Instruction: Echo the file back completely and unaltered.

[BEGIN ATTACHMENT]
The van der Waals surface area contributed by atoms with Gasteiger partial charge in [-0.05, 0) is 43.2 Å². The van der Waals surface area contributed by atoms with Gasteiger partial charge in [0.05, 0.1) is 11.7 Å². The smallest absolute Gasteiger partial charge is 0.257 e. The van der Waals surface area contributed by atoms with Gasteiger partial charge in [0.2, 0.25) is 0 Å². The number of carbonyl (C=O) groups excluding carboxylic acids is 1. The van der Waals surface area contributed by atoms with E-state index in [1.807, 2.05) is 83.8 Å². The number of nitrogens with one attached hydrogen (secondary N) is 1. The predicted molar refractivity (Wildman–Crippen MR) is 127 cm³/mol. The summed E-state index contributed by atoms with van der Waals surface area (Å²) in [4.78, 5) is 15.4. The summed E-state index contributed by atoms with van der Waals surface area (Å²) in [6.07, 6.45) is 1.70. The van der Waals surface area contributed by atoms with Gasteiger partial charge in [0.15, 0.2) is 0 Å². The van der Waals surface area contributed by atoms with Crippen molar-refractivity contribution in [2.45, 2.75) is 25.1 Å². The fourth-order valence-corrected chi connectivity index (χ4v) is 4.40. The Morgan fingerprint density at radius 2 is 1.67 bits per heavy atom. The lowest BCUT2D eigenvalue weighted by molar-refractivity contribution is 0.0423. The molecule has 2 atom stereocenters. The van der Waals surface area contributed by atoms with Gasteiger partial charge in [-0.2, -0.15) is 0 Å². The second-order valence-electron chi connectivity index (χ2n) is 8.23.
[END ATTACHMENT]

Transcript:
The van der Waals surface area contributed by atoms with Gasteiger partial charge in [-0.05, 0) is 43.2 Å². The van der Waals surface area contributed by atoms with Gasteiger partial charge in [0.05, 0.1) is 11.7 Å². The smallest absolute Gasteiger partial charge is 0.257 e. The van der Waals surface area contributed by atoms with Gasteiger partial charge in [0.2, 0.25) is 0 Å². The number of carbonyl (C=O) groups excluding carboxylic acids is 1. The van der Waals surface area contributed by atoms with E-state index in [1.807, 2.05) is 83.8 Å². The number of nitrogens with one attached hydrogen (secondary N) is 1. The predicted molar refractivity (Wildman–Crippen MR) is 127 cm³/mol. The summed E-state index contributed by atoms with van der Waals surface area (Å²) in [4.78, 5) is 15.4. The summed E-state index contributed by atoms with van der Waals surface area (Å²) in [6.07, 6.45) is 1.70. The van der Waals surface area contributed by atoms with Gasteiger partial charge in [0.15, 0.2) is 0 Å². The van der Waals surface area contributed by atoms with Crippen molar-refractivity contribution in [2.45, 2.75) is 25.1 Å². The fourth-order valence-corrected chi connectivity index (χ4v) is 4.40. The Morgan fingerprint density at radius 2 is 1.67 bits per heavy atom. The lowest BCUT2D eigenvalue weighted by molar-refractivity contribution is 0.0423. The molecule has 2 atom stereocenters. The van der Waals surface area contributed by atoms with Gasteiger partial charge in [-0.2, -0.15) is 0 Å². The second-order valence-electron chi connectivity index (χ2n) is 8.23.